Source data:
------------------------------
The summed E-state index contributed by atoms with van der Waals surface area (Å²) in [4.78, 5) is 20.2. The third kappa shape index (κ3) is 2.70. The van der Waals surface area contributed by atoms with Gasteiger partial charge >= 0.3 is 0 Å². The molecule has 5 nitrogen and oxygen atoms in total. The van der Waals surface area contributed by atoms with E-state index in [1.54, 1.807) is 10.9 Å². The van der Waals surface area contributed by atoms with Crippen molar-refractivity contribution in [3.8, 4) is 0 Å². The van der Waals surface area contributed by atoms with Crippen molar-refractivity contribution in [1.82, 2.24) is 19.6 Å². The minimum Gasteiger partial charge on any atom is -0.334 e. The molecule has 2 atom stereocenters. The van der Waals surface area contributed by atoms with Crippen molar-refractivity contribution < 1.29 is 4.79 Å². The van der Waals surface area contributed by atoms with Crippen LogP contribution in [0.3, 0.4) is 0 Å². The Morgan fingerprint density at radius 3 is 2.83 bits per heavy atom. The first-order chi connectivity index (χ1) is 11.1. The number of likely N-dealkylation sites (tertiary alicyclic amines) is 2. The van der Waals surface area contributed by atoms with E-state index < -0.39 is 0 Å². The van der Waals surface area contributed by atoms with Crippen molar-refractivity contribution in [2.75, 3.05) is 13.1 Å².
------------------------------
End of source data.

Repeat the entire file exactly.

The summed E-state index contributed by atoms with van der Waals surface area (Å²) in [4.78, 5) is 20.2. The third kappa shape index (κ3) is 2.70. The van der Waals surface area contributed by atoms with Gasteiger partial charge >= 0.3 is 0 Å². The molecule has 5 nitrogen and oxygen atoms in total. The van der Waals surface area contributed by atoms with E-state index in [1.54, 1.807) is 10.9 Å². The van der Waals surface area contributed by atoms with Crippen molar-refractivity contribution in [3.8, 4) is 0 Å². The van der Waals surface area contributed by atoms with Crippen molar-refractivity contribution in [1.82, 2.24) is 19.6 Å². The minimum Gasteiger partial charge on any atom is -0.334 e. The molecule has 2 atom stereocenters. The van der Waals surface area contributed by atoms with Crippen molar-refractivity contribution < 1.29 is 4.79 Å². The van der Waals surface area contributed by atoms with Crippen LogP contribution in [0.3, 0.4) is 0 Å². The Morgan fingerprint density at radius 3 is 2.83 bits per heavy atom. The first-order chi connectivity index (χ1) is 11.1. The number of likely N-dealkylation sites (tertiary alicyclic amines) is 2. The van der Waals surface area contributed by atoms with E-state index < -0.39 is 0 Å². The van der Waals surface area contributed by atoms with Crippen molar-refractivity contribution in [2.75, 3.05) is 13.1 Å².